Wireless bonded LED technology, often referred to as “flip chip” or “delta chip”, offers several key performance benefits. Though the technology was first introduced to the industry about a decade ago, the widespread growth in popularity of high-power LEDs in recent years combined with the increasing adoption of LED technologies in high-performance applications have prompted design engineers to begin to look more closely at the unique benefits wireless bonded LEDs offer.
What is a wireless bonded LED?
The main difference between traditional and wireless bonded LEDs is the way they run current. Traditional LEDs use a wire bond to create an electrical pathway at the PN junction. Specifically the electrical bridge is extended from the positively charged top of the LED die to a negatively charged contact pad at the bottom of the die.
Wireless bonded LEDs use the same type of chip wafer as conventional LEDs. During packaging an extra step is added where the chips are formatted to have both P and N terminals placed on the bottom of the pad. The current is passed between the bottom pads creating a wider bonding surface than conventional wire bond LEDs. At the same time, the package profile of wireless bonded LEDs are about half the size of traditional LED packages.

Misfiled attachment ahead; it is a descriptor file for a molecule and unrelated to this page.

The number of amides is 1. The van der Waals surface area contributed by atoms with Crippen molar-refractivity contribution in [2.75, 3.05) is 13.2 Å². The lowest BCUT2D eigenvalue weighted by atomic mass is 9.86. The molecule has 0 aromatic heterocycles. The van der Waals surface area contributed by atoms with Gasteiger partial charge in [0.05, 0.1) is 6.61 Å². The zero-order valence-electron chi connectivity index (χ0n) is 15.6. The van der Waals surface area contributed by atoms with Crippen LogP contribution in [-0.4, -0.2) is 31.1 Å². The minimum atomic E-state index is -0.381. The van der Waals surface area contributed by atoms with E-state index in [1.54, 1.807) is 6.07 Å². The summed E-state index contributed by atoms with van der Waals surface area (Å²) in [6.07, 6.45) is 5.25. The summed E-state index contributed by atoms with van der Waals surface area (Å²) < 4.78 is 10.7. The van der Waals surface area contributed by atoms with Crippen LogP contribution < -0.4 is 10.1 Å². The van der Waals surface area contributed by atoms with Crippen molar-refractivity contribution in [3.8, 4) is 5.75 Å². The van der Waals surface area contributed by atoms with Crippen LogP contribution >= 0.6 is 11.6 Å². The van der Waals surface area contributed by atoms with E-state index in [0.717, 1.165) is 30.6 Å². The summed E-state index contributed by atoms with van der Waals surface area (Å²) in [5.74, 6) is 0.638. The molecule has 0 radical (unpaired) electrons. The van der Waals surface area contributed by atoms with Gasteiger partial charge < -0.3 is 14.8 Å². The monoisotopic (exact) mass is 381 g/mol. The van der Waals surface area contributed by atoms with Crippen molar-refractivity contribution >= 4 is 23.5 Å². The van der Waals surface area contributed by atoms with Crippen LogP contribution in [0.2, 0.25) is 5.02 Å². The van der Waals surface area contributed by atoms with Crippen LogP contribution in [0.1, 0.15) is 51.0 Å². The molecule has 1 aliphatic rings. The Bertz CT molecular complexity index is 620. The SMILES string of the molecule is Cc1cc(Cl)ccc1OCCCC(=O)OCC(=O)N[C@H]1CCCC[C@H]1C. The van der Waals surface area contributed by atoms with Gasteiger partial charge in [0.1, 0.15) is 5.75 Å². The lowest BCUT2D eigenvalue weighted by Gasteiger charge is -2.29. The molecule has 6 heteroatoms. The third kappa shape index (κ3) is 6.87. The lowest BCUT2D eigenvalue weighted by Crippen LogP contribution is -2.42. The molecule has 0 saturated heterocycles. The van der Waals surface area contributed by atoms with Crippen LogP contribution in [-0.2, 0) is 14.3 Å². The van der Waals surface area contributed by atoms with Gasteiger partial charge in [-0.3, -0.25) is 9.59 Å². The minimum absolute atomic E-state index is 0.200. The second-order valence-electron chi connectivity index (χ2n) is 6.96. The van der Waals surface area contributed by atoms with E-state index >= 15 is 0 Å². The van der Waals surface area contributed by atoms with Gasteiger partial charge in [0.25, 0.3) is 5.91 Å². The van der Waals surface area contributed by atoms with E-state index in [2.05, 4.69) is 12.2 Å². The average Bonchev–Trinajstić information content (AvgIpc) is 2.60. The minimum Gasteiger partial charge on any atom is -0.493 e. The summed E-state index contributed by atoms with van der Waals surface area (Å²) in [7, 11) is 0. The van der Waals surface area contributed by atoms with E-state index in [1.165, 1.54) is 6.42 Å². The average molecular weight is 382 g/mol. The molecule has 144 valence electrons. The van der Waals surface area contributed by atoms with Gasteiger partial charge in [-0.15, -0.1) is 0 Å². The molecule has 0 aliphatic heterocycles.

These simple structural differences between traditional and wireless bonded LED technologies have a significant impact on performance in terms of heat dissipation, durability and light performance.
Benefits of wireless bonded LED technology
Wireless bonded LEDs are more robustly designed than traditional LEDs. Wireless bonded LEDs offer superior heat dissipation and are more adverse to shock and vibration. The most striking benefit of bonded LEDs is that they are shadowless, resulting in more uniform, even light performance.
Enhanced heat dissipation. Compared to traditional LEDs, wireless bonded LEDs can withstand higher temperatures without compromising performance. The first reason for this is that wireless bonded LEDs have a greater surface area for heat dissipation. Whereas a standard LED die measures 12 mm x 12 mm, a wireless bonded LED die is larger, often about 10 mm x 23 mm.
At the same time, wireless bonded LEDs are more efficient at removing heat. In traditional LEDs, heat can travel down the 1-mm wide wire bond. In wireless bonded LEDs heat is dissipated faster since the two contact pads are on the bottom and the chip is much closer to the PCB/heatsink.
Together, these two characteristics mean that heat has up to five times more surface space for dissipation in wireless bonded LEDs. Consequently, heat dissipation is up to 30 percent more efficient in wireless bonded LEDs than in traditional LEDs.
Enhanced durability. The enhanced shock and vibration resistance of wireless bonded LEDs compared to traditional LEDs stems from more durable design. Because the wire bond used in traditional LED is attached at two junctures – the ball bond and wedge bond – there is a greater opportunity for malfunction at these two sensitive points. It requires only seven grams of force to sever the wire bond and create performance failure.